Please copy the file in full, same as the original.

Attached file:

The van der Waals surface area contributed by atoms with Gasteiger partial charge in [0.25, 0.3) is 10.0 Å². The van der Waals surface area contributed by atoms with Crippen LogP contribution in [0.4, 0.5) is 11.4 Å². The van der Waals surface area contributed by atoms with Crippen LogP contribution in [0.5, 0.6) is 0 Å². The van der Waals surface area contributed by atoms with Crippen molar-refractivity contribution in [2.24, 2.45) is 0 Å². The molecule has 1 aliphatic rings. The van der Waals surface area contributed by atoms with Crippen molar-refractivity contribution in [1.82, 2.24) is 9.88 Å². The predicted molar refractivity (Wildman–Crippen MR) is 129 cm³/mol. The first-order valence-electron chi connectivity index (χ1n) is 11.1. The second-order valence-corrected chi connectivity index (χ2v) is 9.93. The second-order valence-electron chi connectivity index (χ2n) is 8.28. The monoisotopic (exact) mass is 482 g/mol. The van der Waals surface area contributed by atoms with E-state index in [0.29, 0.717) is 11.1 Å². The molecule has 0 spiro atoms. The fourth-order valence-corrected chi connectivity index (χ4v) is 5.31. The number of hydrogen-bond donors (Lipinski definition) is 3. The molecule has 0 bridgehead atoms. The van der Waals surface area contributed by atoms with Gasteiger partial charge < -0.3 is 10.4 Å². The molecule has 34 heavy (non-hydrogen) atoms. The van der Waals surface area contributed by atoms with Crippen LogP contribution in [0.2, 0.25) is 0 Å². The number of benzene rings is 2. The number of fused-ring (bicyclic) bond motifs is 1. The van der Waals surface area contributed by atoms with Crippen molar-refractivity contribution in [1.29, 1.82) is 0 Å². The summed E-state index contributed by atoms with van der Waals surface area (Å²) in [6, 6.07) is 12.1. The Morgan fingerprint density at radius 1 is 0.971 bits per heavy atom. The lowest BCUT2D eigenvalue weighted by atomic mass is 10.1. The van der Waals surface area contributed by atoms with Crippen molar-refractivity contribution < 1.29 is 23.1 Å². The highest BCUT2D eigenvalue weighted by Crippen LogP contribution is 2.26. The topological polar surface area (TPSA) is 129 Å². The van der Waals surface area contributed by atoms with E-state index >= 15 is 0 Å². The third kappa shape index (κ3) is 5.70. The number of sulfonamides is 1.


The van der Waals surface area contributed by atoms with Gasteiger partial charge in [0.25, 0.3) is 10.0 Å². The van der Waals surface area contributed by atoms with Crippen LogP contribution in [0.4, 0.5) is 11.4 Å². The van der Waals surface area contributed by atoms with Crippen LogP contribution in [0.5, 0.6) is 0 Å². The van der Waals surface area contributed by atoms with Crippen molar-refractivity contribution in [2.24, 2.45) is 0 Å². The molecule has 1 aliphatic rings. The van der Waals surface area contributed by atoms with Crippen molar-refractivity contribution in [1.82, 2.24) is 9.88 Å². The predicted molar refractivity (Wildman–Crippen MR) is 129 cm³/mol. The first-order valence-electron chi connectivity index (χ1n) is 11.1. The second-order valence-corrected chi connectivity index (χ2v) is 9.93. The second-order valence-electron chi connectivity index (χ2n) is 8.28. The monoisotopic (exact) mass is 482 g/mol. The van der Waals surface area contributed by atoms with E-state index in [0.29, 0.717) is 11.1 Å². The molecule has 0 spiro atoms. The fourth-order valence-corrected chi connectivity index (χ4v) is 5.31. The number of hydrogen-bond donors (Lipinski definition) is 3. The molecule has 0 bridgehead atoms. The van der Waals surface area contributed by atoms with Gasteiger partial charge < -0.3 is 10.4 Å². The molecule has 34 heavy (non-hydrogen) atoms. The van der Waals surface area contributed by atoms with Crippen LogP contribution in [0.2, 0.25) is 0 Å². The number of benzene rings is 2. The number of fused-ring (bicyclic) bond motifs is 1. The van der Waals surface area contributed by atoms with Crippen molar-refractivity contribution in [1.29, 1.82) is 0 Å². The summed E-state index contributed by atoms with van der Waals surface area (Å²) in [6, 6.07) is 12.1. The Morgan fingerprint density at radius 1 is 0.971 bits per heavy atom. The lowest BCUT2D eigenvalue weighted by atomic mass is 10.1. The van der Waals surface area contributed by atoms with Crippen molar-refractivity contribution < 1.29 is 23.1 Å². The highest BCUT2D eigenvalue weighted by Crippen LogP contribution is 2.26. The topological polar surface area (TPSA) is 129 Å². The van der Waals surface area contributed by atoms with E-state index >= 15 is 0 Å². The third kappa shape index (κ3) is 5.70. The number of sulfonamides is 1.